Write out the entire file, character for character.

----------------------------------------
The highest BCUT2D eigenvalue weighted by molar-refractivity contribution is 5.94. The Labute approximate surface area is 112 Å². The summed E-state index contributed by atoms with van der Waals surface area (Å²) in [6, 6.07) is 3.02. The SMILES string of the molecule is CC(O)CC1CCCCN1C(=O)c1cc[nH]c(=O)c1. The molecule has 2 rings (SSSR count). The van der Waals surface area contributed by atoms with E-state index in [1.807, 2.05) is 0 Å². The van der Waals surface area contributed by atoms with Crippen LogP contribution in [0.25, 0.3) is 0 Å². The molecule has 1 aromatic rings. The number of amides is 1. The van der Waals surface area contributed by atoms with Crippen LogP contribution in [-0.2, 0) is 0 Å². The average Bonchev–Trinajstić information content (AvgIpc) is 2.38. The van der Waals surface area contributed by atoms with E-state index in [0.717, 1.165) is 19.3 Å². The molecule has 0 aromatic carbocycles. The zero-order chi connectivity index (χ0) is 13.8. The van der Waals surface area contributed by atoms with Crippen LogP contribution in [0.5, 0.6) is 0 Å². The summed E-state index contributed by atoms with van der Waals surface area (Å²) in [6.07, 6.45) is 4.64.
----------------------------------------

The highest BCUT2D eigenvalue weighted by molar-refractivity contribution is 5.94. The Labute approximate surface area is 112 Å². The summed E-state index contributed by atoms with van der Waals surface area (Å²) in [6, 6.07) is 3.02. The SMILES string of the molecule is CC(O)CC1CCCCN1C(=O)c1cc[nH]c(=O)c1. The molecule has 2 rings (SSSR count). The van der Waals surface area contributed by atoms with E-state index in [1.807, 2.05) is 0 Å². The van der Waals surface area contributed by atoms with Crippen LogP contribution in [0.25, 0.3) is 0 Å². The molecule has 1 aromatic rings. The number of amides is 1. The van der Waals surface area contributed by atoms with Crippen LogP contribution in [-0.2, 0) is 0 Å². The average Bonchev–Trinajstić information content (AvgIpc) is 2.38. The van der Waals surface area contributed by atoms with E-state index in [0.717, 1.165) is 19.3 Å². The molecule has 0 aromatic carbocycles. The zero-order chi connectivity index (χ0) is 13.8. The van der Waals surface area contributed by atoms with Crippen LogP contribution in [0.5, 0.6) is 0 Å². The summed E-state index contributed by atoms with van der Waals surface area (Å²) in [6.07, 6.45) is 4.64.